Moderated Discussion Areas
ContinuousWave: Small Boat Electrical
|Author||Topic: Wiring diagrams|
posted 03-11-2009 09:28 PM ET (US)
I have been drawing small wiring diagrams on printer paper and other scrap paper, but i was wondering if any one could tell me how the diagrams such as the ones in the reference section were created on the computer. I need to make some nice diagrams and all hand drawn diagrams are to messy. I
posted 03-11-2009 09:30 PM ET (US)
sorry it posted to early
i have a 19 ft 73' outrage that has no electrical system so i need to design one and was planing on having it reviewed by others on the site.
posted 03-12-2009 07:46 AM ET (US)
One easy way is to draw a diagram on 8x11 paper in pen. Make all the changes, corrections etc, then take a photo of it and then post the photo. I tried drawing on a computer but it took alot longer.
posted 03-12-2009 09:27 PM ET (US)
i have drawn a few of my diagrams on a 8 by 11 sheet of paper but they never look as professional as i would like. that is what i will have to do from what it looks like thats what i am goging to have to do. Thanks phil.
if anyone knows of a free software for wiring diagrams please let me know.
posted 03-12-2009 10:36 PM ET (US)
You can actually do basic diagrams on Excel, or OpenOffice Spreadsheet (if you're on a Mac) that will suffice, and actually be interpretable. I've did the Pro-Lite accessory harness schematic that way and emailed it to our vendor, which they then put on CAD.
posted 03-12-2009 10:41 PM ET (US)
"I did the Pro-Lite accessory harness...".
God, I hate the "no edit", or lack thereof, feature of this site!...but I love this site!
Anyway, you can do some cool stuff just using Excel. I can do basic CAD, but it seems to take a lot longer. I just want to get my point across.
posted 03-12-2009 11:32 PM ET (US)
Can 8 1/2x11" paper be used? :)
posted 03-13-2009 09:10 PM ET (US)
Could be risky...
posted 03-16-2009 08:21 PM ET (US)
The wiring diagrams in the REFERENCE section that I created were made using a simple paint program. I created the various electrical schematic symbols or primitives myself.
|L H G||
posted 03-18-2009 12:50 PM ET (US)
I just completed a new electrical system for a 1975 Outrage 19, and removed the factory original configuration which was not adequate for my intentions, which included new full engine instrumentation.
If you want to replace the simple factory original configuration, I have this for sale:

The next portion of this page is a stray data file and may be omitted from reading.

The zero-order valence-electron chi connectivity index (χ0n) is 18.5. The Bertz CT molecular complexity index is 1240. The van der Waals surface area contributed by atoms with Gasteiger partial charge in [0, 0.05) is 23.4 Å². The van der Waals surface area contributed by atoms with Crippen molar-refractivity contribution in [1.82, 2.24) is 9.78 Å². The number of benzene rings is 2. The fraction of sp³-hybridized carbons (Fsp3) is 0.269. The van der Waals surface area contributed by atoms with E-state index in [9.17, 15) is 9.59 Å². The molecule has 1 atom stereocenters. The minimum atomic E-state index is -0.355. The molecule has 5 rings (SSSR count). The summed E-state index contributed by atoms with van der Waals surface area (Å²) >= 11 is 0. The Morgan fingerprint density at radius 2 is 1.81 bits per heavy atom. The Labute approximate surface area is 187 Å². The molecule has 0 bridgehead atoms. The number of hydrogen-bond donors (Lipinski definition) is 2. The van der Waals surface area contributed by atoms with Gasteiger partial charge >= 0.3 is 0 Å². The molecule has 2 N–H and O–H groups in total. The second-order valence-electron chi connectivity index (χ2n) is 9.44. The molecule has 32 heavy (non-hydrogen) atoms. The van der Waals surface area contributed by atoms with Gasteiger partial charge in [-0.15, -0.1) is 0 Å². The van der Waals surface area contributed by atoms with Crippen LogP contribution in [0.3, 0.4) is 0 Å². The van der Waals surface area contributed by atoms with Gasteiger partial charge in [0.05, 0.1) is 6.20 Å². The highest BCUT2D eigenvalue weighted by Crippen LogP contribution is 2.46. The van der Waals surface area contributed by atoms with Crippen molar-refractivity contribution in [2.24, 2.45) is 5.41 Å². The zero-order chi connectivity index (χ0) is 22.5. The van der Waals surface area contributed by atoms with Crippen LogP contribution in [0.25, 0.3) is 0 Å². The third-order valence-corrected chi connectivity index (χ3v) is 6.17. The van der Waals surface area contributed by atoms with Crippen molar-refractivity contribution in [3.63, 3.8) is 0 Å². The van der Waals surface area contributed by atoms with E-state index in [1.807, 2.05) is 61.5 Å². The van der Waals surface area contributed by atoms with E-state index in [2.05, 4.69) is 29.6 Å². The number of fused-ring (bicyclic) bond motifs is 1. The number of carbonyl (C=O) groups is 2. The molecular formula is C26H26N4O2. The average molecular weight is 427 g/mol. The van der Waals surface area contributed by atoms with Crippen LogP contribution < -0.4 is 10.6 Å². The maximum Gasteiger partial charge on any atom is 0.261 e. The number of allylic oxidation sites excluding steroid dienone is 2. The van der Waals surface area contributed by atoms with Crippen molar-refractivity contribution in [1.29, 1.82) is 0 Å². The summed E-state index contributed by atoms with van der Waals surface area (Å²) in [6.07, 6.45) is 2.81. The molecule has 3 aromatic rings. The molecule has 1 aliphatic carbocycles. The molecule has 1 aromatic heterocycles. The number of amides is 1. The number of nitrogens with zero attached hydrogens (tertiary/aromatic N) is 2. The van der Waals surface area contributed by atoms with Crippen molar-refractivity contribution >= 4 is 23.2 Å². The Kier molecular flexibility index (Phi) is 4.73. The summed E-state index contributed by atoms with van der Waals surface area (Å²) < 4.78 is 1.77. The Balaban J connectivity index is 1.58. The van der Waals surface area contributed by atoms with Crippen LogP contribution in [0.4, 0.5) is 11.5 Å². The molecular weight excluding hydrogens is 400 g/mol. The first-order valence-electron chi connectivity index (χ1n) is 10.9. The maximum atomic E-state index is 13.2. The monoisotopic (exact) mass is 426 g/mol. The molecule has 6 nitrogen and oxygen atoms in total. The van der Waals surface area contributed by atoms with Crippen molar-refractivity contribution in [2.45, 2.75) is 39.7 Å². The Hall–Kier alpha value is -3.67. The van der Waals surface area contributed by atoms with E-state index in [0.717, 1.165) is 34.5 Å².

If you want a more complex modern system, I have the drawing set that I used for a new system for my 1971 Ribside 21 Outrage. With a few minor changes, this is the same system I installed on my 19, and used the same drawings. In both I kept the classic Cole-Hersey push-pull switches and the single battery in the Whaler designated stern location.
posted 03-19-2009 02:51 PM ET (US)
One can google "CAD" - and see many CAD (Computer Aided Desigh) programs, many which are free. I have not tried any of these - but that is one possibility.
Personally, as I am a retired engineer - I use, well older stuff - like Fortran, Linux, DOS, AutoCad and Generic Cad (which was a basic CAD program years ago and operated on DOS).
But, check into some of the web listed CAD programs - there should be one that you can effectively used. --- Jerry/Idaho
posted 03-19-2009 03:02 PM ET (US)
There are a million options. Paint or even Powerpoint would work. Even better though, check out Turbo-Cad. It is a fairly robust "home owner" version of Cad. I bought a copy several years ago for a remodel. I seem to remember a fairly extensive electrical library built in.
I've not used it in years and remember there was a fairly stiff learning curve compared to other consumer software programs, but it also does a lot more than most.
posted 03-19-2009 03:03 PM ET (US)
Do it like I do my work. Sketch out what you want and take it to a cadd operator to copy. I'm betting you could find a place like CCadd in your area that could Render you drawings for a fairly economical price.
posted 03-19-2009 08:27 PM ET (US)
I have been inclined lately to make a pencil sketch and scan it. It is much faster than fiddling around with a drawing or painting program.
As for CAD programs, the worst possible choice is AUTOCAD. We have AUTOCAD at work, and I once spent a week--literally--making a drawing I could have done on my old drafting table with a VEMCO machine and a symbol tracing overlay in five minutes. Someone once said that AUTOCAD was overkill for electrical schematics. A wonk replied that AUTOCAD was overkill for the Space Shuttle design.
posted 03-19-2009 08:43 PM ET (US)
Try Google SketchUp. Free and easy to get started on; includes a big user community.
posted 03-19-2009 11:02 PM ET (US)
If you think Autocad is bad - Try Microstation!
Any of the CAD programs are going to require a significant amount of time committment to learn. I think you'd be amazed at what you can accomplish with paint or powerpoint. We have an engineer at work that refuses to use Cadd. When he needs to create a figure - he uses paint. I think he once put together almost an entire landfill permitting package that way.
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